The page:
The IRS has broad powers to collect unpaid tax debts. This power is not unlimited. In Dalton v. Commissioner, T.C. Memo. 2008-165, the U.S. Tax Court looks at one limitation on the IRS’s collection powers, namely, the IRS’s ability to take property that is held by a third party to satisfy the taxpayer’s tax debt.

Facts & Procedural History

This issue arose in Dalton because the taxpayer had submitted an offer-in-compromise in an effort to settle the taxpayer’s tax debt. The IRS asserted that the value of real property held in a trust had to be included in the amount of the taxpayer’s offer. The court was not able to agree with the IRS given the facts that were presented to the court. The court remanded the case back to the IRS appeals office, so that the appeals office could determine whether the property had to be included in the offer amount.

In Dalton, the property the IRS wanted the taxpayer to include in his offer in compromise was real estate held by a trust. The taxpayer had purchased the property and then transferred the property to his father. The trust was established by the taxpayer’s father. The father then transferred title to the real estate to the trust. The trust was to benefit the taxpayer’s children. The taxpayer’s wife and father encumbered the property by taking out a mortgage on the property. After the taxpayer’s grandfather died, the taxpayer took over as trustee. The taxpayer then appointed his uncle to take over as trustee. By the time the taxpayer had incurred the tax liability and submitted an offer in compromise, the taxpayer ended up residing on the property. The taxpayer did not execute a written lease agreement with the trust. The question is whether the unencumbered value of this real estate had to be included in the amount of the taxpayer’s offer in compromise.

Property & The Requirements  

For the IRS to reach property, federal tax law generally requires state or other law provide the taxpayer with some property interest or right to the property. These rights may come from direct ownership or some lesser interest in the property. For example, purchasing a piece of real property outright may give the taxpayer full ownership of the property. Leasing a piece of real property would not give the taxpayer an ownership interest in the property, but it would give the taxpayer the limited right to use or occupy the property. Transferring title to real property to a trust may or may not result in the taxpayer retaining an interest in the property. In the later case, the rights would be governed by the terms of the trust and by whether state law recognizes the property interest as belonging to the taxpayer.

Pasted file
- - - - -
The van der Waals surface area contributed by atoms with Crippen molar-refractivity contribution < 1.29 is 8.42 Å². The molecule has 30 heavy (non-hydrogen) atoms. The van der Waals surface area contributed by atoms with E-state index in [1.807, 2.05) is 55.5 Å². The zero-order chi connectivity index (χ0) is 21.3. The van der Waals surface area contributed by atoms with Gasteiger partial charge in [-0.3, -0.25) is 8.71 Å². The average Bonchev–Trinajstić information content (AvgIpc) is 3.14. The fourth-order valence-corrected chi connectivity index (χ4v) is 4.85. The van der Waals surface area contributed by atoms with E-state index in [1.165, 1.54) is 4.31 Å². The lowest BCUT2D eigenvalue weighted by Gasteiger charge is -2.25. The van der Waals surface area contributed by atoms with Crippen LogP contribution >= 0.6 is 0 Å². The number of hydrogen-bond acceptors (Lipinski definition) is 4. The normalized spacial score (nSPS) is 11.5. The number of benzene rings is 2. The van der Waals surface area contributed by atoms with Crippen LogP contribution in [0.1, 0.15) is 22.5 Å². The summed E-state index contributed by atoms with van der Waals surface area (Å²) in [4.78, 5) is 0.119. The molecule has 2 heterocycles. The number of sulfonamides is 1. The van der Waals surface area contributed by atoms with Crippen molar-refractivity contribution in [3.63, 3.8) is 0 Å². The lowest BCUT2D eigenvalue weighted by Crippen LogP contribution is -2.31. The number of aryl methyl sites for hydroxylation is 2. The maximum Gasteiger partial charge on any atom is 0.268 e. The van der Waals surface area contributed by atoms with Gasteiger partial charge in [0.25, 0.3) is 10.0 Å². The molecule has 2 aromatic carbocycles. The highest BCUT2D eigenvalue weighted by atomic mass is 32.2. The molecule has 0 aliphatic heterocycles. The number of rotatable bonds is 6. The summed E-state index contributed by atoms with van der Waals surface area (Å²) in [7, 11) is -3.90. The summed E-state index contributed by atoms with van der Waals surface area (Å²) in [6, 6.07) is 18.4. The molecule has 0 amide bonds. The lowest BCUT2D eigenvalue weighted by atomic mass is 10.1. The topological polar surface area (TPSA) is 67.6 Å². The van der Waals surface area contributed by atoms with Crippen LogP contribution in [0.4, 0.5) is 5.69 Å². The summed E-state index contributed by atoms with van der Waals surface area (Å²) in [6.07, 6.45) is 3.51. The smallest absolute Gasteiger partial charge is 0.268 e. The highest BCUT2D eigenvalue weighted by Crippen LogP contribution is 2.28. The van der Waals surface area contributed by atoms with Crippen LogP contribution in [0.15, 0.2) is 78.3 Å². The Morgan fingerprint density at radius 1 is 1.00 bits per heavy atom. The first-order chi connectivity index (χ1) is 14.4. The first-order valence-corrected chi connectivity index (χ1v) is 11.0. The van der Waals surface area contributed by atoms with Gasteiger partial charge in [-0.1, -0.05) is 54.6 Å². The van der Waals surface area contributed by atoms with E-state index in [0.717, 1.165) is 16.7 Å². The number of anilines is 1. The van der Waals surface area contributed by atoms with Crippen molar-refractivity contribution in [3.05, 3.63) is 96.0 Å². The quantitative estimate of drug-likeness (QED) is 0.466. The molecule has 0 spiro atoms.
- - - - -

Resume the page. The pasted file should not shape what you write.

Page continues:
Once it is determined that the taxpayer has an interest in property for purposes of state (or other law, such as federal law that grants rights to a patent holder), then federal tax law determines whether the IRS is entitled to reach the property interest.  The courts have established several factors that are to be considered in determining whether federal tax law allows the IRS to reach property held by a third party. These factors include:

  • whether no consideration or inadequate consideration was paid by the nominee for the property and/or whether the taxpayer expended personal funds for the nominee’s acquisition;
  • whether property was placed in the nominee’s name in anticipation of a suit or the occurrence of liabilities;
  • whether a close personal or family relationship existed between the taxpayer and the nominee;
  • whether the conveyance of the property was recorded;
  • whether the taxpayer retained possession of, continued to enjoy the benefits of, and/or otherwise treated as his or her own the transferred property;
  • whether the taxpayer after the transfer paid costs related to maintenance of the property (such as insurance, tax, or mortgage payments);
  • whether, in the case of a trust, there were sufficient internal controls in place with respect to the management of the trust; and
  • whether, in the case of a trust, trust assets were used to pay the taxpayer’s personal expenses.

The critical factor is whether the taxpayer retains control over the property that is held by the third party.

As applied, the IRS and taxpayer may find that state law does not provide the taxpayer with any interest in the property. They may also find that the IRS is not able to reach the property interest because the interest is not sufficient given the factors provided by our federal tax law. If the property is beyond the IRS’s reach, then the amount should not be included in determining the amount of the taxpayer’s offer in compromise (this ignores any fraudulent transfer, transferee liability, or proceeds tracing issues).

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